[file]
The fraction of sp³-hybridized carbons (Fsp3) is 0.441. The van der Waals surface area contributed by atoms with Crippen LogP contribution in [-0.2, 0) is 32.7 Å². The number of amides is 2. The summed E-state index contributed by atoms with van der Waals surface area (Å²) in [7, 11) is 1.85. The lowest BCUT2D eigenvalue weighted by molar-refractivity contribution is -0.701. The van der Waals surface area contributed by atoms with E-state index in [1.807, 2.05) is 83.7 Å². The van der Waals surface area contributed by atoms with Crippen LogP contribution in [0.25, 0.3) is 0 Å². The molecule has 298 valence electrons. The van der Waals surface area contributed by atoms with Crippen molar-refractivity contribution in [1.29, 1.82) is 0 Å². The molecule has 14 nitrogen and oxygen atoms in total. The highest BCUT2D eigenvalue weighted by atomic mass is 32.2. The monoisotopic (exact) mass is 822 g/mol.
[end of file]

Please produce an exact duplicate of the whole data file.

The fraction of sp³-hybridized carbons (Fsp3) is 0.441. The van der Waals surface area contributed by atoms with Crippen LogP contribution in [-0.2, 0) is 32.7 Å². The number of amides is 2. The summed E-state index contributed by atoms with van der Waals surface area (Å²) in [7, 11) is 1.85. The lowest BCUT2D eigenvalue weighted by molar-refractivity contribution is -0.701. The van der Waals surface area contributed by atoms with E-state index in [1.807, 2.05) is 83.7 Å². The van der Waals surface area contributed by atoms with Crippen LogP contribution in [0.25, 0.3) is 0 Å². The molecule has 298 valence electrons. The van der Waals surface area contributed by atoms with Crippen molar-refractivity contribution in [1.29, 1.82) is 0 Å². The molecule has 14 nitrogen and oxygen atoms in total. The highest BCUT2D eigenvalue weighted by atomic mass is 32.2. The monoisotopic (exact) mass is 822 g/mol.